The Girl Scouts of San Jacinto Council (GSSJC), one of the largest Girl Scout councils in the US, welcomes five  new members to its board of directors: Julie Boushka, Kim Denney, Suzanne Kean, Melinda Reeves and Elizabeth Travis. The new board members will begin serving a two-year term June 1, 2016.  

    Julie Boushka serves as the senior vice president for financial planning and the chief risk officer for Columbia Pipeline Group. She is also a member of the company’s Benefit Investment Committee, Risk Management Committee and acts as the company representative for the Millennium Pipeline Audit Committee. 

    Kimberly K. Denney is managing director, Dallas Houston for Newport Board Group. In her role, Kim acts as a trusted advisor to CEOs of mid-sized businesses in engineering, manufacturing and industrial services companies. 

    Francisco Diaz is CEO of Adapt2 Solutions, a company he founded in 2008 to provide enterprise level software solutions that are personalized and cost effective. 

    Suzanne Kean is retired vice president, deputy general counsel and chief compliance officer at McDermott International, Inc. 

    Melinda Reeves is executive vice president, human resources and internal communications for Direct Energy, one of the largest providers of electricity, natural gas and related services in North America, with responsibility for more than 6,000 employees across the U.S. and Canada. 

    Elizabeth LaTorre...



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  • Success to Significance takes place as planned Friday, April 22


    Girl Scouts of San Jacinto Council's signature fundraising event, Success to Significance, will take place as planned this Friday, April 22. If you have purchased a ticket, we will forward to seeing you there!

    You will hear from some fabulous girls as they share their journey to earning Girl Scouts' highest achievement as we celebrate the centennial anniversary of the Gold Award.

    Please review final details for our schedule, parking and dietary needs.

    Success to Significance takes place Friday, April 22 at the Hyatt Regency Hotel in downtown Houston. Registration opens at 11:30 a.m. outside the third floor Imperial Ballroom.

  • GSSJC honors volunteers at Adult Recognition Event


    Without the more than 18,000 volunteers who participate, encourage and support the Girl Scout Movement, Girl Scouts of San Jacinto Council (GSSJC), one of the largest Girl Scout councils in the U.S., would not be able to serve more than 61,000 with the Girl Scout Leadership Experience.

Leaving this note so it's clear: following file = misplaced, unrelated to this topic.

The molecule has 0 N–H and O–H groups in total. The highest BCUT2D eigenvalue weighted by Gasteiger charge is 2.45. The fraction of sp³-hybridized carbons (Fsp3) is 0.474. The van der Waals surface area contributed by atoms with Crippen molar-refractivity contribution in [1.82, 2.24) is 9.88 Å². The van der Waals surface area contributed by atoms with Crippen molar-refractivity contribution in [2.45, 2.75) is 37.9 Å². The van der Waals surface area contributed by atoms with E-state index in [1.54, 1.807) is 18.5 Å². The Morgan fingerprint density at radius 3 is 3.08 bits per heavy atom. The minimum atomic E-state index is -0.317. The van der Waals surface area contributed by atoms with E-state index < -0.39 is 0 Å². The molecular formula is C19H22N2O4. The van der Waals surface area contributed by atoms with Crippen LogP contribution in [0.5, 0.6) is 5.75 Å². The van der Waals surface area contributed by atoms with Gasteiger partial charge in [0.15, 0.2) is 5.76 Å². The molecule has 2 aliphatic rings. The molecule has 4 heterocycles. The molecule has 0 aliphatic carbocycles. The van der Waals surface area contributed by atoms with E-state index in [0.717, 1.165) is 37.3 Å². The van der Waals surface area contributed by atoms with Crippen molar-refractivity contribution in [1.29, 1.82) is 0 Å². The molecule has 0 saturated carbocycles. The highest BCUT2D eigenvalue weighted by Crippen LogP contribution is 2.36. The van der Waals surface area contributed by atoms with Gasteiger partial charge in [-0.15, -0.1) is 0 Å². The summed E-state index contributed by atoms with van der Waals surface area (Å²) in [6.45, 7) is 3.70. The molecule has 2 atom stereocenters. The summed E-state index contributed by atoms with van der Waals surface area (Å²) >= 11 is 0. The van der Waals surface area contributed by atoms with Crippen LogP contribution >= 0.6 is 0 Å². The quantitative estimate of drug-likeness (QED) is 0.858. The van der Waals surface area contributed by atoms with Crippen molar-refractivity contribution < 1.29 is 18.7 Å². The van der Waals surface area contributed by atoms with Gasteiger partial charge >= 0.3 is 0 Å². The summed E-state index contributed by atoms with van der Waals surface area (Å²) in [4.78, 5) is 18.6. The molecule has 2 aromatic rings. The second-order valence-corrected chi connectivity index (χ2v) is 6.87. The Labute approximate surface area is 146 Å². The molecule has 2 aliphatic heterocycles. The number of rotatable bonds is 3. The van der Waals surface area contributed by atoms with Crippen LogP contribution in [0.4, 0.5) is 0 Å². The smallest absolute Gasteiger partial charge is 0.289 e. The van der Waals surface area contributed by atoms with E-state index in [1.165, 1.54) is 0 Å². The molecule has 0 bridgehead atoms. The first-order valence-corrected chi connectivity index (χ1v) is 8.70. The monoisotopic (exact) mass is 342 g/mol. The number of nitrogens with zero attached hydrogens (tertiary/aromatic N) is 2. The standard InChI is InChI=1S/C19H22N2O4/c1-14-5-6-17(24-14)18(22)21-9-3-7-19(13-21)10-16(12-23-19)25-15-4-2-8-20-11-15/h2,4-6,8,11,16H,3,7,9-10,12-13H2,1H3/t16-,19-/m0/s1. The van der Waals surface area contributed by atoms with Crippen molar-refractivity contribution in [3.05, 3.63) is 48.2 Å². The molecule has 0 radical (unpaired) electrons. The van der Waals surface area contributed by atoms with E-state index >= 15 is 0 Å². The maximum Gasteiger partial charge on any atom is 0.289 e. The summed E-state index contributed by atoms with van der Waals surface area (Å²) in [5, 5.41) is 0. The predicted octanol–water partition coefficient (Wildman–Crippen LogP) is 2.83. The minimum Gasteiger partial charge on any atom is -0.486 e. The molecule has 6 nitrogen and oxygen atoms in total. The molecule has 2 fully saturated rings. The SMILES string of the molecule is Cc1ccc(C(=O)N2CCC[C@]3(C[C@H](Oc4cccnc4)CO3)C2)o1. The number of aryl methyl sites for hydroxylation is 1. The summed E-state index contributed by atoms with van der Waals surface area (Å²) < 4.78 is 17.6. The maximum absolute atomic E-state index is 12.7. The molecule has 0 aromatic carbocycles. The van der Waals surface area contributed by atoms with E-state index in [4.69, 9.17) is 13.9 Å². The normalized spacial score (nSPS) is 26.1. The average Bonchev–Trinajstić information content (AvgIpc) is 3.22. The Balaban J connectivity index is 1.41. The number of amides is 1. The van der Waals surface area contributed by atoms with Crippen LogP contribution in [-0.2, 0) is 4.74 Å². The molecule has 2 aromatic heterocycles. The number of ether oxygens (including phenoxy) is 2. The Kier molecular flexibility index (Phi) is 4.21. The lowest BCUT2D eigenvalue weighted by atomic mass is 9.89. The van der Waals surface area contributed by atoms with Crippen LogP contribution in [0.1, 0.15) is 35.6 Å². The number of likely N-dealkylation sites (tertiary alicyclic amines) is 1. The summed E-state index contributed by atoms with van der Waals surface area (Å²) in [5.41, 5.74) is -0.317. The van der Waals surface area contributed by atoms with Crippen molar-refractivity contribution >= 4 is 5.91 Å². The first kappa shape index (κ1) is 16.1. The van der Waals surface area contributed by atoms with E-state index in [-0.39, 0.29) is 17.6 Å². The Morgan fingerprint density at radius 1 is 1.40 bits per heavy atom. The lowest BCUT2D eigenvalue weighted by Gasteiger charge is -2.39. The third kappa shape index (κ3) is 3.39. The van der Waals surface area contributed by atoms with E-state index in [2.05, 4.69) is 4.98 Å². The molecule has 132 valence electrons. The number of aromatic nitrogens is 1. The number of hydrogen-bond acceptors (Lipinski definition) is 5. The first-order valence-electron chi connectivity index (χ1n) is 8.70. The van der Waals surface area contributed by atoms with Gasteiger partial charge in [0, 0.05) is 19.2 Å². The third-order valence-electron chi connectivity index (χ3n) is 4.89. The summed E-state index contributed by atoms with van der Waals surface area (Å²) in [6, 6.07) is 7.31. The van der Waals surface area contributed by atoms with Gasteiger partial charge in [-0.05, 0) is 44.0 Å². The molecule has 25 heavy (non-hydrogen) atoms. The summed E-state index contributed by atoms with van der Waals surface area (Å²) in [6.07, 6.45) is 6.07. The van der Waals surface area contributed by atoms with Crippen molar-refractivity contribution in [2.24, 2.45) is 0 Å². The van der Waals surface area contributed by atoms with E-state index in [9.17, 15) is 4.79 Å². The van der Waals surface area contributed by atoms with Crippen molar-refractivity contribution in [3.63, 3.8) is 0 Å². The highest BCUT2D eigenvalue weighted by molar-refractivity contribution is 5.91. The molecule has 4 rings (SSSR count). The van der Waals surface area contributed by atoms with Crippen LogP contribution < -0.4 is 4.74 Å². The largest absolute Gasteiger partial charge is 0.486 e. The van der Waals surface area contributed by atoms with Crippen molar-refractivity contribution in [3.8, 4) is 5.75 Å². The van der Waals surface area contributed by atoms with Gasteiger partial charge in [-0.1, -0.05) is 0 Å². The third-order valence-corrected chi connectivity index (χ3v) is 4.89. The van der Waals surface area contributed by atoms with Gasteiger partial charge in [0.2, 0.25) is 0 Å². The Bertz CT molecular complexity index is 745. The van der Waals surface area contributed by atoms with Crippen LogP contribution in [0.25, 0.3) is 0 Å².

On Saturday, April 16, GSSJC honored a group of volunteers who go above and beyond at the Adult Recognition Event.

    Honorees are:

    Volunteer of Excellence:
    Susanna Reyes
    Tracy Simmons

    Appreciation Pin:
    Phadrea Hacker
    Jenna Knight
    Noreen Wasserman
    April Hill
    Chery Brown
    Imelda Johnson
    Gena Drawhorn
    Josephine McGill
    Crystal LeMoine
    Barbara Day
    Alva Allen
    Judy Cheng
    Tracy Rijken
    Michelle Raab
    Lisa Puente
    Jocelyn Schroeder
    Zahra Sulemanji
    John Ross
    Paul Prodoehl
    Kristen Gall

    Honor Pin: 
    Kelly Colby        
    Margaret Lincoln
    Van Martin
    Beth Walz
    Kimberly Vopat
    Bette Lehmberg
    Marilyn Jones
    Henry Steitz
    Elizabeth Meservey
    Michelle Barreda

    Thanks Badge:
    Mary Ryder
    Dianne Massie

    Thanks Badge II:
    Mary Rose Smith
    Patti Glass

    Continuing Service Pin:
    Larry Loop
    Dolores Richards

    Lifetime Achievement:
    Nancy Flatt

    Community Service: St. Francis Episcopal Church Hunters Creek Elementary Greyston...



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  • Girl Scouts launches soccer program for girls in 4th to 8th grade


    Girl Scouts of San Jacinto Council (GSSJC), one of the largest Girl Scout councils in the country, has launched a soccer program for girls in 4th to 8th grade. 

    The program will begin April 18 and end June 4. Girls who have never experienced Girl Scouting and who love soccer are encouraged to join. 

    “This program will provide a safe, nurturing and fun environment where girls can learn how to play soccer while gaining sportsmanship and leadership skills,” said Genevieve Christianson, GSSJC’s community engagement director.